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C.D. Warner, et al., comp.  The Library of the World’s Best Literature.
An Anthology in Thirty Volumes.  1917.
 
Ernst Curtius (1814–1896)
Critical and Biographical Introduction
 
ERNST CURTIUS, a noted German archæologist and historian, was born at Lübeck September 2d, 1814. He studied philology at Bonn, Göttingen, and Berlin. When in 1837 Christian August Brandis was appointed confidential adviser to Prince Otho of Bavaria, the newly elected king of Greece, Curtius accompanied Brandis’s family to Athens as a private tutor. He remained with the Brandises until 1840, when he joined Ottfried Müller’s archæological expedition to Delphi. No sooner were the excavations well under way, however, than Müller died. Curtius thereupon returned to Germany, stopping at Rome on the way; and in 1841 took his doctor’s degree at Halle.  1
  In 1844 he was appointed tutor to the Crown Prince of Prussia (the late Emperor Frederick), being at the same time made a professor extraordinary at the University of Berlin. He held his position as tutor to the Crown Prince until 1850, when the latter matriculated at Bonn. In 1856 he succeeded Hermann as professor of classical philology at Göttingen, but returned some twelve years later to Berlin to occupy the chair of classical archæology and to act as director of the cabinet of antiquities in the Royal Museum.  2
  Curtius also much advanced the study of classical archæology as presiding officer of the Archæological Society, as editor of the Archæological Journal, as perpetual secretary of the Royal Academy, and as the founder of the German Archæological Institute at Athens. He undertook a number of scientific missions in the service of the Prussian government, and in 1874 concluded with the Greek government a convention which secured to the German Empire for a term of years the exclusive right to make excavations in the Greek kingdom. The following year the first excavation was begun at Olympia in Elis, the site of the ancient Olympic games, under the direction of Curtius, who with others published the results in a voluminous and most interesting report.  3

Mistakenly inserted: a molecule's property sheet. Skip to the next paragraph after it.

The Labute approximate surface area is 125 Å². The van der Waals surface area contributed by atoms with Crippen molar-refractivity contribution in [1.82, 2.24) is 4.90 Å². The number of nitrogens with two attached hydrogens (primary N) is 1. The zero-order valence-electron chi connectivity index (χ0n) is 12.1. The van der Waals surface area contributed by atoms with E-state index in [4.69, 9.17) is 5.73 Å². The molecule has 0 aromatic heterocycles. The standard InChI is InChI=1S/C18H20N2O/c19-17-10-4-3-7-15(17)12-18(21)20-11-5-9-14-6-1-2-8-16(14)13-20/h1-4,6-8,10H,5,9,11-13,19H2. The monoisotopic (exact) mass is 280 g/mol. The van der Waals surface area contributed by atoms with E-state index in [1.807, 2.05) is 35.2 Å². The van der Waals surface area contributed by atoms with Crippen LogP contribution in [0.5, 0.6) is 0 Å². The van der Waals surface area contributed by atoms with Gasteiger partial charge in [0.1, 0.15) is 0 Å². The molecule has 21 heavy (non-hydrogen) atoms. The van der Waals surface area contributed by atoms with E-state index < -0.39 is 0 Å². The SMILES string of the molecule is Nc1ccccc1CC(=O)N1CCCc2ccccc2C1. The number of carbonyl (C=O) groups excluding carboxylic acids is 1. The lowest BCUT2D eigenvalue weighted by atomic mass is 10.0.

Curtius’s chief work is his ‘History of Greece,’ which appeared in 1867. It was originally published in three volumes as one of a series of manuals for classical students issued by a Berlin house, and was consequently intended for popular use; a circumstance that necessitated the omission of the copious notes in which the text of a German scientific work is commonly lost. It showed a remarkable familiarity with the climate, resources, and physical characteristics of Greece; and interpreted ancient life with much eloquence from the classical literature and from the monuments of ancient art. But the monarchical leaning of the author prevented him from entering fully into and appreciating the public life of the democratic communities which he described; and his enthusiastic temperament led him sometimes to exaggerate and to be too eager a partisan, to accept unproven hypotheses too readily and press them too hard.  4
  Besides his ‘History of Greece,’ Curtius’s most notable works are ‘Peloponnesos’ (1850–51), which describes in detail the ancient remains on the Peloponnesus; ‘Die Stadtgeschichte von Athen’ (Municipal History of Athens: 1891), and ‘Sieben Karten zur Topographie von Athen nebst erläuterndem Text’ (Seven Maps of Athens: 1886). His life was a busy and eminently distinguished one, as an archæologist, historian, and instructor, and his death in the summer of 1896 was generally lamented by his associates.  5
 
 
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